3. Is it true that NXP (Freescale) have no new products in their QorIQ (PowerPC) line of products ? (search for “End of Life” and “QorIQ”) Because if that is true then the only people I know with new PowerPC chips in the pipeline are IBM and LibreSoC.

    NASA are planning to migrate from PowerPC to RISC-V over the next 3 years (Microchip Technology Inc. to develop a high-performance spaceflight computing processor, using RISC-V IP licensed from SiFive). Not a good sign for PowerPC which has been the to mars, the sun, …

  4. Super excited to more non-x86 Linux laptop options.

    In February 2001 bought an original Apple TiBook PowerBook G4 (Titanium body) about a month after the release solely to run Linux on it. Installed Yellow Dog Linux, applied a few kernel patches, created a kernel patch to handle the display size (apparently this was the first 1152×768 display supported by Linux) and it worked like a charm and served me well for years (played DVDs, FireWire worked, I did video editing on it, 3D graphics, CAD, coding, and just general day to day use).

    I also had a first gen (July 2000) Power Mac G4 Cube which also ran Linux. I acquired this for a project to port a certain popular brand’s version of Linux to the IBM Power4 architecture, cheapest way of providing compatible test equipment was a Power Mac G4 Cube.

    Running x86 kind of feels like a necessary evil these days. I’m really looking forward to the day my desktop machine is running a 1024 core ARM CPU.

  5. …due to fact, that our site is often offLine, coz of updating & someTimes even
    older browser dont openIt, here is first link from article, that should “work” :) …:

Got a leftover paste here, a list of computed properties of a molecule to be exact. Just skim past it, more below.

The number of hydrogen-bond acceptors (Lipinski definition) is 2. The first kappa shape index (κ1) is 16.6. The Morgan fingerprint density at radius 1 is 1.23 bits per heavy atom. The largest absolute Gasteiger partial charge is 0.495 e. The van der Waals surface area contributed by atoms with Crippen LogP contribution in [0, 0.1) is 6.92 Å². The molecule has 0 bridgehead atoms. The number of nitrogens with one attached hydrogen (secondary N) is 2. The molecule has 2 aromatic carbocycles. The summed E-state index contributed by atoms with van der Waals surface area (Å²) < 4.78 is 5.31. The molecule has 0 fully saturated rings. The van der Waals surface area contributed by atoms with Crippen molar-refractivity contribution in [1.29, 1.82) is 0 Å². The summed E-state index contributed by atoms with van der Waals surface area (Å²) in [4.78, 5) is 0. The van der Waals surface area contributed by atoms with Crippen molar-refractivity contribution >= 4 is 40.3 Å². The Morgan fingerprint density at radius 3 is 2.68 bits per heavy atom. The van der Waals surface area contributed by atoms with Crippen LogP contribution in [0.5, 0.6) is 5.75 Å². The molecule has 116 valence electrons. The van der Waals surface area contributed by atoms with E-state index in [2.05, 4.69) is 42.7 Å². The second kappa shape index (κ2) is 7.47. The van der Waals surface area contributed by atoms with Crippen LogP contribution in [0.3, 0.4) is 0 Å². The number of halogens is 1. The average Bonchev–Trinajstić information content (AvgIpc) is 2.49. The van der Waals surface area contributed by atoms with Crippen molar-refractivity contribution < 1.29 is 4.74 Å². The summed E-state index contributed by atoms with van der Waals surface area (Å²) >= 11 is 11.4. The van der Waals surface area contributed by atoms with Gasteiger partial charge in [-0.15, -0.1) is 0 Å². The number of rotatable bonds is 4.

yeah, the Journey was hellOfaRide, when Roberto Inocenti put first article on his
    Delirio Tecnologico Blog…& started OSHW avalanche… i think in 2014… :)

    so roughly, idea 2014, Project in 2015 started & Power Progress Community nonProfit Foundation
    in 2016 (which later beCame memeber of OpenPower, which with The Linux Foundation owns
    Open Sourced PowerPC/Power PowerISA Patent Rights now)… a lot of history & clarification
    is covered in these presentations from many FreeLibreOpen SW HW & AmigaOne (read
    Power6 & 7, we build Power8) events…:

    …although, in early stage, we considered Dome ddrFormFactor serverOnChip SoC of bigBlue
    (which is used in sqareKilometerArray of radioTelescopes), as a foundation for our mobo,
    we choosed aCube (besides A-Eon, one of 2 firms that build Power6 & 7 AmigaOnes, as well
    as PPC SOCs), as our main outSourcer & builder, so the notebook will be quadC0re,
    octaThread, & capable of both endianess, as all Power7+,8,9 & beyond ISAs CPU archs,
    & support AltiVec(tor) Unit / Velocity Engine, so VMX VSX is available, but only in eg.
    Debian GNU/LinuxPPC64 endianBig byteOrdering scheme (older, & onlyOne possible on Power7 &
    beLow, 6, G5 (64bit), G4 (which is present in iterations of AmigaOne hw also, later
    A-One hw ending in Power6 & 7)

    intelByteOrdering is more atractive for c0ders & developers / testers, coz sourceC0de needs
    little to none intervention, due to fact that it is primarily targeted to x86 ISA CPU arch

    interestingly, Intel added 512 bit vector unit 26 years late :)

    the problem we are now facing, after not the LibreBoot, not C0reBoot, but Gnu uBoot
    firmware & deviceTree will be written, is that Debian in Rel 9 ditched endianBig from
    Stable Release, & Debian 10 Buster egzists only in endianLittle / intelByteOrdering for
    PPC64, rendering AltiVecTor Unit / VelocityEngine unUsable, coz same register set is
    used for byteOrder mangling… :/

    regarding OS-es & userLand apps, there are some ideas to crossPort all popular enthusiastic
    Platforms as well, like AmigaOS 4.1 upDate 6 / FinalEdition EnhancSw, MorphOS 3.16, ArOS,
    variuous system5 (openSolaris, indiana, illumos) & bsd unixes like Net, Open & FreeBSD, MacOS X
    OpenDarwin (Fink apt dpkg port is cool), realTime OS-es, egzotics like Haiku OpenBeOS/Zeta
    (which initially was made for PPC), … why not Atari FreeMiNT (Floss & bsd based GEM/TOS) :) 🐧